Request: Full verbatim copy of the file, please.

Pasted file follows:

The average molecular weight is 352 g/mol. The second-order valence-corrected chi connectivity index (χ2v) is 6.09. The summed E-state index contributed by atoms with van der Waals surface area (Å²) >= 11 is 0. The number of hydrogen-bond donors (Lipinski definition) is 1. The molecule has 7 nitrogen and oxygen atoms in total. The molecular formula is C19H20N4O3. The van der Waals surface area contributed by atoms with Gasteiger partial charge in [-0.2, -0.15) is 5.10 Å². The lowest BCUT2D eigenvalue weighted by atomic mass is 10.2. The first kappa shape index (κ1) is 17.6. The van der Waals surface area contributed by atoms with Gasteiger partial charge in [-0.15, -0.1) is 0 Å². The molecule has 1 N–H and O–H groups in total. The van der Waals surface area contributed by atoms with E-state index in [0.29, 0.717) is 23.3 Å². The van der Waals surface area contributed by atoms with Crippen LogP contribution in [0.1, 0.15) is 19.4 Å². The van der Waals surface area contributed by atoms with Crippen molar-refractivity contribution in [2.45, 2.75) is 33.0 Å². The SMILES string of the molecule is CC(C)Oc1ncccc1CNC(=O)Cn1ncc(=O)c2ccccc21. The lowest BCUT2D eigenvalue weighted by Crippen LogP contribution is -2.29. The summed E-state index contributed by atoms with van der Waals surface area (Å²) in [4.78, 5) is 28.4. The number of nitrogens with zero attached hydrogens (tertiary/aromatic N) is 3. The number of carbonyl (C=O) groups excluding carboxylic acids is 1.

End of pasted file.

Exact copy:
The average molecular weight is 352 g/mol. The second-order valence-corrected chi connectivity index (χ2v) is 6.09. The summed E-state index contributed by atoms with van der Waals surface area (Å²) >= 11 is 0. The number of hydrogen-bond donors (Lipinski definition) is 1. The molecule has 7 nitrogen and oxygen atoms in total. The molecular formula is C19H20N4O3. The van der Waals surface area contributed by atoms with Gasteiger partial charge in [-0.2, -0.15) is 5.10 Å². The lowest BCUT2D eigenvalue weighted by atomic mass is 10.2. The first kappa shape index (κ1) is 17.6. The van der Waals surface area contributed by atoms with Gasteiger partial charge in [-0.15, -0.1) is 0 Å². The molecule has 1 N–H and O–H groups in total. The van der Waals surface area contributed by atoms with E-state index in [0.29, 0.717) is 23.3 Å². The van der Waals surface area contributed by atoms with Crippen LogP contribution in [0.1, 0.15) is 19.4 Å². The van der Waals surface area contributed by atoms with Crippen molar-refractivity contribution in [2.45, 2.75) is 33.0 Å². The SMILES string of the molecule is CC(C)Oc1ncccc1CNC(=O)Cn1ncc(=O)c2ccccc21. The lowest BCUT2D eigenvalue weighted by Crippen LogP contribution is -2.29. The summed E-state index contributed by atoms with van der Waals surface area (Å²) in [4.78, 5) is 28.4. The number of nitrogens with zero attached hydrogens (tertiary/aromatic N) is 3. The number of carbonyl (C=O) groups excluding carboxylic acids is 1.